That being said, not every game has to have fail states. Some games do fine being either incredibly forgiving, or just not having failure states at all.
Kerrik52 appreciates some good checkpointing:
I’ll just drop some assorted thoughts on the subject.
I like fail states as means to punish failure in a certain section of the game. But lives can go to hell and only add annoying tension. I like it when a game is properly checkpointed and lives mess with that, sending you back to the start of a level if you run out. That’s only annoying, as you have already mastered the earlier parts.
If the devs want a marathon that you need to clear in a single go, they should do so. Lives are this unhappy medium where you can fail a bit, but not too much. Either give me checkpoints or have me clear the whole level. The world has room for Crash Bandicoot (without lives.) and Super Meat Boy.
Permadeath is also an annoyance. I can make my own challenges runs, just have some achievements for them.
But experimenting with death can also lead to some interesting games, like Demon’s Souls or Soul Reaver. It’s not set in stone.
ZombZ remembers the Seymour fight:
My biggest issue with permadeath and game overs is that, if you chose to include them, you need to make damn sure your game is mechanically flawless. I’ve made 3 hardcore characters in D3. All three died to lag spikes. That’s wrong on so many levels.
Another thing is that “time” should never be treated as an investment. If a game threatens me with having to play it again, it’s essentially saying it’s a crap game.
Then there a glaring oversights, like watching Seymour monologue for 30 minutes every time you want to try his boss fight again in FFX. Put a f*ing save point right in front of your boss fights and make cutscenes skipable. And add a “retry” screen.
I’m increasingly upset with games wasting my time and death/fail-state systems are a BIG contributor there.
On a positive note I love the soulsborn’s death system. There’s always that feeling of risk, but all you gotta do to get your stuff back is…. do exactly what you did before. And you still gain souls while getting back to your corpse, which cuts down grinding later down the line. Even if you die, you’re still being “productive”.
Roguelikes are fine too. They just don’t work if you disable the death mechanics. I got 200 joyful hours on FTL, without permadeath that would be maybe 5 okayish hours.
Cockaroach refused to change:
I love death in Vidya games. Lives do kinda suck as mechanic, but maybe they can be creatively used in the future. My favorite fail states are ones that move the Narrative. Chrono Trigger‘s “and the future refused to change” is one of my favorites, as was Banjo-Kazooie‘s Game Over with Gruntilda becoming pretty.
I dunno. I could take or leave lives as a mechanic. Depends on the game, and how it handles 1-ups and how punishing the game is for failing. The Lion King for the SNES was pretty good in this regard. Certain levels gave you a respawning life and continue that you could attain with enough practice so that the difficult section doesn’t cause a game over, at least you could indefinitely keep trying until you get better and pass the difficult section (I’m looking at you, rhino tail swinging section of I can’t wait to be king level).
Cedi believes in adding weight and tension:
“Fail states are a failure on the game developer’s part.”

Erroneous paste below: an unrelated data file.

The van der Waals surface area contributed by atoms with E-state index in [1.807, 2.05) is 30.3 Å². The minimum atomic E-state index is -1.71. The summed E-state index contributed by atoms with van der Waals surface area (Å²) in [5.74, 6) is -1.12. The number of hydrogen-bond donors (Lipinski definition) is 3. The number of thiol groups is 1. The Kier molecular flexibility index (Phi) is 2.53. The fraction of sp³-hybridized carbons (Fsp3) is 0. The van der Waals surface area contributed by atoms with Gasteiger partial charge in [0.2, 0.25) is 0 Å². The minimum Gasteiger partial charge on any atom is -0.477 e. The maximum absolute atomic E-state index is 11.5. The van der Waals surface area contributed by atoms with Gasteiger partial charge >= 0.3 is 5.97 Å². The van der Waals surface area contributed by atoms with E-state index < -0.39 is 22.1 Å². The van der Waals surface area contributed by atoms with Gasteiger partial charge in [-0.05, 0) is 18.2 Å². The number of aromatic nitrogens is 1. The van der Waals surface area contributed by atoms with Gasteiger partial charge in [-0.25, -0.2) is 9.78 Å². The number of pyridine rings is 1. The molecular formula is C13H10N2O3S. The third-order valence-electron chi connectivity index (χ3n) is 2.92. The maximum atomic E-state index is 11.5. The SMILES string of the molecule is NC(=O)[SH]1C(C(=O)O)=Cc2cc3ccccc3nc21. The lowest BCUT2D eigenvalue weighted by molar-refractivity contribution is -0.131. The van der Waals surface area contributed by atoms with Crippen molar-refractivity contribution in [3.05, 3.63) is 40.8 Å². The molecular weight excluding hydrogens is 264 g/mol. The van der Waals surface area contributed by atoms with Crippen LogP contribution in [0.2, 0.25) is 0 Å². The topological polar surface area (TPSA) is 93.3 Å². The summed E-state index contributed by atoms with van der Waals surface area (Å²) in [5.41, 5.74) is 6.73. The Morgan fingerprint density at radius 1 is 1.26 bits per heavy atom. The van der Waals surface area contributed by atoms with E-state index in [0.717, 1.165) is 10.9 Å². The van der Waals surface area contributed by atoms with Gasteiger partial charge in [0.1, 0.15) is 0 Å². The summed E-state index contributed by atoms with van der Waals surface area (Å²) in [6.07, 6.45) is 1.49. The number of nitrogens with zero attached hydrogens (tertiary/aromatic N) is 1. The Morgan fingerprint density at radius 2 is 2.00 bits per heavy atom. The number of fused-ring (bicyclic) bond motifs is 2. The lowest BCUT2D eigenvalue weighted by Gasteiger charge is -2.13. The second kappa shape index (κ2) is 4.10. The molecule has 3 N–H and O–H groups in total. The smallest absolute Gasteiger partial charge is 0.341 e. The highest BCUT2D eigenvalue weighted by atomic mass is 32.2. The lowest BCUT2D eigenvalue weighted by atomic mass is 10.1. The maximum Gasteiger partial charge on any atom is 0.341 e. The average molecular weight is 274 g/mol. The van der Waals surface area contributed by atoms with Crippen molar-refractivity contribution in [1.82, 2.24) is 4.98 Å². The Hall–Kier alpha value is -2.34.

… said nobody ever. Speaking extremely generally, failure states are good to have in games because they offer players an incentive to try hard at accomplishing their goals. Knowing that there is a risk of failure makes it all the more satisfying to triumph over that failure. With that said, failure states aren’t necessary by nature, and I’d argue that other incentives can be used to punish the player with many smaller failures instead of one giant Game Over or Permadeath.
Looking closer at your own example of Super Mario Odyssey, yes, it’s true that no game overs exist in it. But dying still punishes the player by costing them their hard-earned coins. Similarly, look at Kirby’s Epic Yarn, where it’s impossible to die, but all damage taken costs the player their hard earned beads. Failure states are but one tool to motivate a player to accomplish their goals. They are a good element to use, but like any other element of design, there are benefits and detriments to their inclusion or exclusion. How much of a benefit it is depends on the other elements structured around the game.
Pixie talks about Enrage mechanics:
I look at permadeath like photography on film. It conditions you to learn, anticipate, plan and improve. You become more willing to take big risks for big rewards
Checkpointing and autosaves are more like digital photography. You can retry many more times and save time while experiencing fewer consequences, but this means the learning curve is less consistent as there is less consequence for failure. Just like an avid digital photography neophyte may not learn to value the rule of thirds until further down the road, you might take longer to learn advanced tactics in a game that would have helped sooner.
A film user or permadeath player will take the failstate more seriously. You can’t roll back and delete a bad shot on film. You either find a way to salvage it in the darkroom or you toss it.
A form of phony difficulty for me of late is offering freedom at the outset of a cooperative multi-player game and then demanding a player specialize by changing the reward system at endgame and employing arbitrary “enrage” mechanics.
In FFXIV, I’ve been reaping the benefits of various daily and weekly point-based rewards since the start of the game. Raid content increases the challenge but also lowers the payoff by like 90%. Simpler point systems are gone, replaced by older, decrepit item systems where you fight and then win against other teammates by letting. And you can only get one drop per week.
And, of course, you will run it over and over during that week to ensure everyone gets one. It’s designed to exert social pressure, a phony illusion of teamwork unscrupulous players are more bound to abuse.
Enrage Mechanics are like fighting Elizabeth or Margaret in Persona. A certain set of conditions will wipe your group without question, but the game telegraphs the 50 turn limit, so that is fair but not the item-based punishment, which is unfair.
Now add social mechanics, time limit and some roles facing more performance pressure than others, like healers and tanks.
Enrage mechanics that are arbitrary are bullshit bad design that erode the faith of diligent players, but reward players that enjoy psychological abuse.